“It’s a really interesting job. I see a lot of people coming through the warehouse,” he says.
Noel bought a bicycle and rides to and from work. His ultimate goal is to get a job as a truck driver using his new qualifications and experience.
New neighbours become good friends
Six months ago, Julie and Lyn didn’t live near each other or know each other. But after meeting at Bilin Place, a new social housing complex in Beenleigh, the two have forged a strong friendship.
Julie and Lyn both downsized from three-bedroom houses to one-bedroom units, offering them the opportunity to get to know their neighbours.
“Lyn and I got on right from the start,” Julie said.
“When I was living in a house, I was cut off from neighbours, but now that I live in a unit complex, I’ve met other tenants and made friends, so we can help each other out.”
“Lyn is a great friend, she makes me laugh and she’s down to earth,” Julie said.
With Neighbour Day on Sunday 31 March, Lyn believes a good neighbour is someone friendly you can call on for help.
“Julie and I met in the lifts, soon after moving in, and just began talking. We got on very well,” said Lyn.
“She is a lovely lady and has offered me containers for the freezer and other pantry items to help me since moving in.”
“We have lots of fun together and share lots of laughs,” said Lyn.
The theme for this year’s Neighbours Day is Loneliness – what neighbours can do to create connections. Julie and Lyn have both found the benefit of creating these connections, enjoying cuppas, chats and going to the shops together.
“This isn’t just a complex but a community,” Julie said.
“Get to know your neighbours and do little acts of kindness for them if they need some help.”
“We know some of our neighbours have been unwell, so we check in on them to make sure they are fine, and they really appreciate it,” said Lyn.
Julie and Lyn are both enjoying their move to the new complex and the opportunities for new friendships it has bought them.
The Upper Ross Aboriginal and Torres Strait Islander Women’s Group is running a successful scrapbooking project for local women living in public housing.
The women’s group brings together local women to talk, share and socialise with each other. Participants face many common challenges including loneliness, financial stress and being affected by anti-social behaviour.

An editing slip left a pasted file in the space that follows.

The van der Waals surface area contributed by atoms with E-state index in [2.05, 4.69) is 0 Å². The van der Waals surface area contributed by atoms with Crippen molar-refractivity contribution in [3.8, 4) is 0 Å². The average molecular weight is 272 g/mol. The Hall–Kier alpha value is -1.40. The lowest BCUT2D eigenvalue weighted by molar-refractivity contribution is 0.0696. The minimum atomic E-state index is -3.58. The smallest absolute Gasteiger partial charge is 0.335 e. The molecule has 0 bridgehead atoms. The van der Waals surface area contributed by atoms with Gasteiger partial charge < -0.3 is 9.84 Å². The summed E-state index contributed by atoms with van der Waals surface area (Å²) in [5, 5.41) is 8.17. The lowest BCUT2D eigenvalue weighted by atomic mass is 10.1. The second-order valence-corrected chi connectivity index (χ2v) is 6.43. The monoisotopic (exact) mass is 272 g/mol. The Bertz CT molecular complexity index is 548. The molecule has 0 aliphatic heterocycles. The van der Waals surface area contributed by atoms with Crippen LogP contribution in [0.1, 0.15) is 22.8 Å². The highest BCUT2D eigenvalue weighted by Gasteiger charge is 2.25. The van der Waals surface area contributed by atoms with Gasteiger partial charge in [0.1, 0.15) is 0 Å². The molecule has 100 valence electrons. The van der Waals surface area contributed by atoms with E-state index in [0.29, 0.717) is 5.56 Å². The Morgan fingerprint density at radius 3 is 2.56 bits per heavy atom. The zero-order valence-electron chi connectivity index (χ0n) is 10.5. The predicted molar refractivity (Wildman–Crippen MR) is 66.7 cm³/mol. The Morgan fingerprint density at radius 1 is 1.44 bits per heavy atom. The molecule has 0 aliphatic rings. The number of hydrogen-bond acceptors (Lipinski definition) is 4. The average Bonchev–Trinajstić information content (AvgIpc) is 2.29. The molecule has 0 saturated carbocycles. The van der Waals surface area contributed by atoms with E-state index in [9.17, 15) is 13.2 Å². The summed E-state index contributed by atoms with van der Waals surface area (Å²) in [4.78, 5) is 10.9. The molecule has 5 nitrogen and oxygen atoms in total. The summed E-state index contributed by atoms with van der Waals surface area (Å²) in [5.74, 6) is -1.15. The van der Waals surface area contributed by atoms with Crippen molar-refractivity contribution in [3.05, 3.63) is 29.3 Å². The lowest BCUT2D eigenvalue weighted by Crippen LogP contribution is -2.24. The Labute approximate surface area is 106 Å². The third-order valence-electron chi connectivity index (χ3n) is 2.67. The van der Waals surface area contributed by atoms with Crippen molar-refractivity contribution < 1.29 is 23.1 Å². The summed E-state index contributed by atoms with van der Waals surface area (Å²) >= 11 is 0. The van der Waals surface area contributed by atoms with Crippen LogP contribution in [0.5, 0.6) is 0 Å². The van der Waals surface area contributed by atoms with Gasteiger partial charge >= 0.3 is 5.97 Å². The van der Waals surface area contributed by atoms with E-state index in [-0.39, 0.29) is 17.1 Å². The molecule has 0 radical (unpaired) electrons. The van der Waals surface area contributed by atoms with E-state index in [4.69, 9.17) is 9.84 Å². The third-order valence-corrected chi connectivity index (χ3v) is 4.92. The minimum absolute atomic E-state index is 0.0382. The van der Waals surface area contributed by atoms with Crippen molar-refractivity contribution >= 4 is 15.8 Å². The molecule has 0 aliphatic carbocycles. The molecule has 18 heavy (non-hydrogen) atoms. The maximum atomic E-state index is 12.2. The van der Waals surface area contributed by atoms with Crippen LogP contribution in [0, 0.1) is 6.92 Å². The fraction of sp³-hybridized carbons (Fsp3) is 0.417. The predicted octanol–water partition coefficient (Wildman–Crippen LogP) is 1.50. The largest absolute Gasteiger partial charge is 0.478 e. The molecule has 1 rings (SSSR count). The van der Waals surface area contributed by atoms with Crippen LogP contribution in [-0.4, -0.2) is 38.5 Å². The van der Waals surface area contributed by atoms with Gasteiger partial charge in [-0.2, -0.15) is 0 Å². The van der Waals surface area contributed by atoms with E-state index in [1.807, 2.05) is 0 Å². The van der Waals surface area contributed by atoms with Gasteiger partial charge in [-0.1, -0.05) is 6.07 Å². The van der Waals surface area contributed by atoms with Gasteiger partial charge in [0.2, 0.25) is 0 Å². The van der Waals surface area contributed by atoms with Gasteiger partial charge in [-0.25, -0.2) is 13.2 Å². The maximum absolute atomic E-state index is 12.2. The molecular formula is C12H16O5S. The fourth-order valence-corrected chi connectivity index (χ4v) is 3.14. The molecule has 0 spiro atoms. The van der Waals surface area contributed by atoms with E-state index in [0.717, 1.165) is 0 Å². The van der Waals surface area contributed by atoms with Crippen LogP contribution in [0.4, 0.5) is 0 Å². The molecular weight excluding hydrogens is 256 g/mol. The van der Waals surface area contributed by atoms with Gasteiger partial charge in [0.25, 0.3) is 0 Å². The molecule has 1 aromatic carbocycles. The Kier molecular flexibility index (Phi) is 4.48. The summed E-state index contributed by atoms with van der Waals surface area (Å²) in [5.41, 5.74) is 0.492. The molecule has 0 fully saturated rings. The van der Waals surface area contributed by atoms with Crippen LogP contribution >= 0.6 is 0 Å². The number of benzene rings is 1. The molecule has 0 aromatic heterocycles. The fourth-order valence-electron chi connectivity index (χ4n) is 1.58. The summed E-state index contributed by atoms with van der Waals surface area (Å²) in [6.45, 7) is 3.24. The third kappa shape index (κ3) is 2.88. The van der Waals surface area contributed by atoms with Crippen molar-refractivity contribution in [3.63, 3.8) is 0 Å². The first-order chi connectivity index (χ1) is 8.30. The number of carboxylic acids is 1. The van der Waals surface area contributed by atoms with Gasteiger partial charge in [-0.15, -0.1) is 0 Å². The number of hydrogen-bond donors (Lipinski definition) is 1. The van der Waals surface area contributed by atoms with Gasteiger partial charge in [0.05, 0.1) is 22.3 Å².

As part of TenantConnect, the department funded the Upper Ross Aboriginal and Torres Strait Islander Women’s Group to deliver the scrapbooking project.
Through the project, women in the group gather together and create stories using words and pictures.
To mark the theme of this year’s NAIDOC Week 2018 celebrations, Because of Her, We Can! group members celebrated the contributions of Indigenous women by creating scrapbooks about their own personal journeys and those of the women who inspire them.
A short video will also be produced, featuring the women’s group to capture their oral stories. This video is being made with Community Gro, a not-for-profit organisation based in Townsville.
Spark Program – supporting tenants on a pathway to employment
In partnership with local community provider YFS Ltd, the Logan Housing Service Centre is supporting tenants to overcome barriers and work towards training and employment goals. Noel is a participant of the Spark program that helps public housing tenants realise their work and life aspirations.
Noel has been supported to get his Cert III in Driving Ops and has passed his Medium Rigid Truck Driving Test – an important achievement that has opened Noel’s eyes to the opportunities available to him in his local community.
Once a tenant who rarely ventured out of his house, Noel now has a new lease on life. Armed with his new qualification, Noel has been volunteering at local recycling plant Substation 33 and has been actively looking for work in the local area.
At her Wynnum home, Georgie Suttie has created a sanctuary of tropical plants and birdsong.
Over the years, Georgie has lovingly shaped her garden into a shady oasis of elk horns, ferns, bromeliads and her beloved grevilleas. Her garden is a labour of love which has brought her recognition and accolades in many categories of the department’s My Home Awards. Georgie has been entering the Awards since 1995. She has received commendations in categories including Practical Garden, Communal Garden, Environmentally-friendly Garden and New Garden.
Her front garden is a retreat for local magpies and lorikeets, which she happily feeds every afternoon. Grevilleas - which she planted specifically to attract the birds – take pride of place. Georgie has lived in her home for 37 years and during this time has made significant changes to the garden. Over the years she has landscaped the entire garden herself, digging, creating paths and laying rockery.
“I couldn’t have anyone help me because they wouldn’t do it the right way,” Georgie laughs.
Recently Georgie celebrated her 70th birthday so does less heavy lifting these days, but is still very active in the garden. It’s clear that Georgie’s garden brings her a lot of joy, and it’s a hobby she will continue for years to come.
“It gets me out of bed in the mornings. I just love it.”